9. __ set: building toy: ERECTOR. Inducted into the Toy Hall of Fame in 1988.  Salem, Oregon born inventor, athlete, magician, toy-maker and businessman Alfred Carlton Gilbert is best known as the inventor of the Erector Set.  He also invented the pole vault box.  As an athlete, he set a world record for consecutive chin ups, and then set a world record in pole vault in 1906 while a student at Yale.  He then won a Gold Medal in pole vault at the 1908 Olympics.   He was dubbed by the press as "The Man Who Saved Christmas" after arguing successfully against a ban on toy production in 1918 during World War I.  Source: Wikipedia and

10. College student's dining choice: MEAL PLAN. How Not to Blow Your College Meal Plan

11. Singing competition that returned in 2018, familiarly: IDOL.  American Idol.

12. "Okay by me": FINE.  I can usually gauge the mood of my wife based on tone. 

13. Nourish: FEED.

18. Letters in old dates: BCE.   Wikipedia: "...Before the Common or Current Era (BCE)...   In the later 20th century, the use of CE and BCE was popularized in academic and scientific publications, and more generally by authors and publishers wishing to emphasize secularism or sensitivity to non-Christians, by not explicitly referencing Jesus as "Christ" and Dominus ("Lord") through use of the abbreviation "AD"..."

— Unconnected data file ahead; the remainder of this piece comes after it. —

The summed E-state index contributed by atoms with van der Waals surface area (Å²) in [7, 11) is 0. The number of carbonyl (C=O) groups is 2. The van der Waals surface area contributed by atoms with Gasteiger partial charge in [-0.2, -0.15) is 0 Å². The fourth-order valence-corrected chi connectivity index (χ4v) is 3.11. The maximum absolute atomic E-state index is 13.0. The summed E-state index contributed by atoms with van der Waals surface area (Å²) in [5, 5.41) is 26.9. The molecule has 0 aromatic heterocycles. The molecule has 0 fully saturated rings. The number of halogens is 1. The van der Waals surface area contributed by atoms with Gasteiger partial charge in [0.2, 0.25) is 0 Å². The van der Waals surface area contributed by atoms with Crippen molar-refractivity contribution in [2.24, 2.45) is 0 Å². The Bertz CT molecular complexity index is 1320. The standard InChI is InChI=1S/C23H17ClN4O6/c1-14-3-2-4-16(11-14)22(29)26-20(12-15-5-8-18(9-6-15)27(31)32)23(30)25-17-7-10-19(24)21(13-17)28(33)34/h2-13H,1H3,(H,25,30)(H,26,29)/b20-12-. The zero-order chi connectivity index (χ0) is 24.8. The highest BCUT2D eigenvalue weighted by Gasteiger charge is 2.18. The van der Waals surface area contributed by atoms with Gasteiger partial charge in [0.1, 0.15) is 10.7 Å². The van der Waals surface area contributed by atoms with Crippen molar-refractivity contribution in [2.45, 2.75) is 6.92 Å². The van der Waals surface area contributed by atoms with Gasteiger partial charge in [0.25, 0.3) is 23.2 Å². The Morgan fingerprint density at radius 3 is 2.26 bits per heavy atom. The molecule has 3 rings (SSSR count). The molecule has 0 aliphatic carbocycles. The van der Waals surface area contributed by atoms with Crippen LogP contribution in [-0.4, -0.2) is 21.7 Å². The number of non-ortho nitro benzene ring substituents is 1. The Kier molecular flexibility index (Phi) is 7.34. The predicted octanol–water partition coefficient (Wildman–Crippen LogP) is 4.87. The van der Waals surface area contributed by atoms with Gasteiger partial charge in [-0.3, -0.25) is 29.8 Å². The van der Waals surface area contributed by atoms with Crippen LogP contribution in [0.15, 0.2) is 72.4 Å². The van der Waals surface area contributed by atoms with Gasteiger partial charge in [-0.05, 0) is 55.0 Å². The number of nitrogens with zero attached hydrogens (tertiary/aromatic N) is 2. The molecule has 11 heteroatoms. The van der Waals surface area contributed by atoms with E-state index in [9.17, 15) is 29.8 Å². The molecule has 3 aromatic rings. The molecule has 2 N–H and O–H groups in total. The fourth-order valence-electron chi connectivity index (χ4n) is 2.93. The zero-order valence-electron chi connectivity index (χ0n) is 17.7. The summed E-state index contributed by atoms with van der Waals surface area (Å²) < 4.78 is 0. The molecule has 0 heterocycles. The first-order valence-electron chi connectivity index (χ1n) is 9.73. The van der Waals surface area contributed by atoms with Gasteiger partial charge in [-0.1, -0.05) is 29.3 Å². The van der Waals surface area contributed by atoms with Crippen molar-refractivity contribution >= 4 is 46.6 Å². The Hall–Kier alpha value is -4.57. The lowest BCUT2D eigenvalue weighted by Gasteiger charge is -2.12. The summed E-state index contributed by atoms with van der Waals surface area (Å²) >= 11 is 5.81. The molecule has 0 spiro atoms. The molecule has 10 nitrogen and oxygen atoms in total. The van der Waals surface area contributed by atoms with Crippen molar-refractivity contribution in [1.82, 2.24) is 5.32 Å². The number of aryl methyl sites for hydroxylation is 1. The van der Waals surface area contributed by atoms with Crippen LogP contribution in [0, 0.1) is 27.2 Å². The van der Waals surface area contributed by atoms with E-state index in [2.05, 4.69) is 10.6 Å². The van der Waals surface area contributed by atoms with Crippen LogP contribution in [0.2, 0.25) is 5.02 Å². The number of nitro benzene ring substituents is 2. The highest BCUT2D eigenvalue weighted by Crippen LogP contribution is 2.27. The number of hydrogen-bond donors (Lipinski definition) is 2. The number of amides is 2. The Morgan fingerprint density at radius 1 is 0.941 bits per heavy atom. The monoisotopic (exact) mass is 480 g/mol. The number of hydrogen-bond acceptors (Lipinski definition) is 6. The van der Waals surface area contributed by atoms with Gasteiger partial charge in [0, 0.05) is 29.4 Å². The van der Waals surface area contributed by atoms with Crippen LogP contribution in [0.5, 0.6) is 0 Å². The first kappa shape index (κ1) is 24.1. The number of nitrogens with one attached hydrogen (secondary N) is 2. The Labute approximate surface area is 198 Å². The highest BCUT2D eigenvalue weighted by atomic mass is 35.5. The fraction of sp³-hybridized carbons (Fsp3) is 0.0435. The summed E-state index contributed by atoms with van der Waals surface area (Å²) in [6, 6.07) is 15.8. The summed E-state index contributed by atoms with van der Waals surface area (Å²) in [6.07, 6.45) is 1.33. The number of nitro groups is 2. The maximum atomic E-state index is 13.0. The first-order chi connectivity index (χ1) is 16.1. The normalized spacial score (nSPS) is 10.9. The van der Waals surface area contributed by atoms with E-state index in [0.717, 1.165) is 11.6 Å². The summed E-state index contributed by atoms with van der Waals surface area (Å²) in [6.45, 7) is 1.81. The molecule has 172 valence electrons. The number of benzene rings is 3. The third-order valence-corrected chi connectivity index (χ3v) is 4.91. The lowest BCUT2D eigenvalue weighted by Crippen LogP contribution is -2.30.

22. Virgil epic: AENEID. Oh man.  Not my cuppa.  Here goes:  Epic poem of myth and legend written by the ancient Roman poet Virgil.  Lots of supernatural meddling and involvement.  The hero is Aeneas.  Leads other Trojans as they sail to Italy, escaping Troy after the Greeks attacked.  Spartans and Trojans didn't get along at the time.  Perils along the way.  They make it.  Build a city that generations later becomes Rome. Wins battles.  Gets hindered and helped by the gods at many turns.  Sounds like George Lucas and Star Wars to me, but I've never seen that movie either.  How did I do Misty ?  I'll take the D+ and move on.

24. Flip of a 45 record: SIDE B.